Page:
A human body contains nearly  150Tr gigabytes of information, an equivalent of 75Bn fully-loaded 16GB Apple iPads. Multiply that to number of people visiting hospitals for different health conditions, what does that mount to?

Healthcare industry has been generating large amounts of data for mainly three reasons:-

  • Keeping regular records,
  • Compliance & regulatory requirements, and
  • Patient care.

This data is spread among multiple

  1. Healthcare systems
  2. Health insurers
  3. Researchers
  4. Government entities

And after decades of technological laggard, the field of medicine has begun to acclimatize to today’s digital data age, namely to DATA ANALYTICS.

Data Analytics provides tools to healthcare that are driven to “Accumulate, Arrange, Analyze, and Assimilate” the large volume of unstructured data, produced during daily healthcare operations, ranging from complex MRI’s to daily clinical prescriptions.

It enables health care experts to see complex data in simpler ways, so decisions can be made with the help of data, and not by ‘intuition’, ‘gut feel’ or ‘expert opinion’.

Big Fight with ‘Big Data’: Improving Nationwide Healthcare with Data Analytics

The integration of Data Analytics into healthcare is helping countries to overcome obstacles that have been shunting their growth when it came to providing right facilities to citizens.

Take, for example, USA.

The healthcare expenditures of United States are the highest when compared to other developed countries, at 15.3% of GDP, and still it doesn’t seem to improve health outcomes.

Researchers found that the USA does not spend healthcare money efficiently, and argued that the rising cost of medical care and health insurance is impacting the livelihood of many Americans; and this is where Data Analytics could work miracles.

Global Institute suggests that if US healthcare were to use Data Analytics effectively, the sector could create more than $300 billion in value every year, two-thirds of the value would be in the form of reducing US healthcare expenditure.

While on the other hand experts in UK are of belief that an efficient Data analysis can cure there ailing NHS (National Health Service) that has been under pressure since it began in 1948.  Around 8.4% of the UK’s gross domestic product (i.e., approximately 0.18984 trillion GBP) is spent on healthcare. (Source: NHS UK)

As the life expectancy in UK has gone up, per person visit to hospitals has increased too, causing an NHS overload with 243 million NHS appointments annually (over 460 appointments each minute). But by implementing data analytics into healthcare, as experts suggest, a proper track and record of individuals could be maintained that will be of help to health care personals in consulting proper medications, diet plans, exercises, and therapies too.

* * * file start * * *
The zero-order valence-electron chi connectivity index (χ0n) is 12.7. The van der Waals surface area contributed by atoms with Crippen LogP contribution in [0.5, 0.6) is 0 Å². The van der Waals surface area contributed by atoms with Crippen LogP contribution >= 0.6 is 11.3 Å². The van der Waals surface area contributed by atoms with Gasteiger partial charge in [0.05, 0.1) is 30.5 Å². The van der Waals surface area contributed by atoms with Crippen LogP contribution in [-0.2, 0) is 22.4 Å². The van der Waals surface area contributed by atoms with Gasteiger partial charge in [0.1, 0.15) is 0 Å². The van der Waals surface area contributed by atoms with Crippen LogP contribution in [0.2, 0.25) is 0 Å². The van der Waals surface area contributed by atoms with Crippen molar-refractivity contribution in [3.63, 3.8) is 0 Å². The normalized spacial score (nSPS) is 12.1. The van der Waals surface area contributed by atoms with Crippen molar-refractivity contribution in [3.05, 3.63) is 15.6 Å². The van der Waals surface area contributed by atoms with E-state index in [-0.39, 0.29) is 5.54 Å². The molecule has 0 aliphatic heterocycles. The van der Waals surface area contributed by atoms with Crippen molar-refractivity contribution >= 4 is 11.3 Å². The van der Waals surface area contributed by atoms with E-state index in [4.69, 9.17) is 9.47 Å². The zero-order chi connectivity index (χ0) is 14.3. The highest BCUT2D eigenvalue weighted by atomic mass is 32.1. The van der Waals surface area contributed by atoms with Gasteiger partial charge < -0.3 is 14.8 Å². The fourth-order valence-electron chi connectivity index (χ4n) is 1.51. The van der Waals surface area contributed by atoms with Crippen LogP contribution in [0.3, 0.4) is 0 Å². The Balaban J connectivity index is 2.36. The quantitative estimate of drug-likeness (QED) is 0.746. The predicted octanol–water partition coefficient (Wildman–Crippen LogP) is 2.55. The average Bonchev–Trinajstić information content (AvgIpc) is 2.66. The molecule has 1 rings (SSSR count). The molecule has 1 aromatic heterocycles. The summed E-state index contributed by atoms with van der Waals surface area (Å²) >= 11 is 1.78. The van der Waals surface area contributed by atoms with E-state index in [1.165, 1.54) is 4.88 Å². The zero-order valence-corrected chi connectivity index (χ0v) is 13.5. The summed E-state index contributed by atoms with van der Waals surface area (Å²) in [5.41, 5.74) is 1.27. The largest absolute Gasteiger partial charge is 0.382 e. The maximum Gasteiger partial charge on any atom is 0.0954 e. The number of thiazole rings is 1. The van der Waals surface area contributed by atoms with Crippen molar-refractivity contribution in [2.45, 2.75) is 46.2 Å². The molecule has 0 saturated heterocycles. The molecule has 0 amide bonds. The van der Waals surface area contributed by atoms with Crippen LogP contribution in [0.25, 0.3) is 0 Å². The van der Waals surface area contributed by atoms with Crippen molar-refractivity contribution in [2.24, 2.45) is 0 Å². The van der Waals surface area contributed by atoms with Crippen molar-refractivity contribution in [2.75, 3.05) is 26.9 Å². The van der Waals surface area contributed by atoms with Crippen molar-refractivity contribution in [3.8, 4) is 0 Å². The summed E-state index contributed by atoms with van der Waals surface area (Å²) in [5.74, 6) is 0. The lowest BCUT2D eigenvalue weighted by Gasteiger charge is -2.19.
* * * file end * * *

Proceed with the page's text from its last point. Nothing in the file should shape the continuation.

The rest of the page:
But India seems to be lagging behind the developed nations when it comes to implementing Data Analytics in healthcare. The country is expected to be an industry worth $280 billion by the year 2020, but it’s still not excused by ill management that it has been facing for decades.

There is a 24-38% shortfall in the availability of medical personnel at primary health centres and sub centres across India, according to the latest audit.

There is a 24-38% shortfall in the availability of medical personnel at primary health centres and sub centres across India, according to the latest audit.

The cost of healthcare in India is increasing at 20% every year. There is a shortage of 1.5 million doctors and 2 million Hospital beds. And only around 5% of the middle class have health coverage.

India definitely needs a ‘Big’ data shock to wake up from its ‘unhealthy’ slumber and catch up with the pace of developing nations in terms of healthcare

A Little Taste of Own Medicine: Treating ‘Uncomplaining DNA with Data Analytics

Other than helping countries to improve upon their healthcare facilities, Data Analytics is also helping medical researchers to come up with solutions to fight diseases and overcoming complex medical research problems.

Take, for instance, the field of human genetic research. The cost to sequence the human genome (made up of 30,000 to 35,000 genes) is rapidly decreasing with the development of high-throughput sequencing technology.

For another example, take Cancer research, as it’s in close contact with genome sequencing. Researchers can now examine tumor samples in bio-banks that are linked up with patient treatment records. Using this data, they can see things like how certain mutations and cancer proteins interact with different treatments, and can find trends that will lead to better patient outcomes.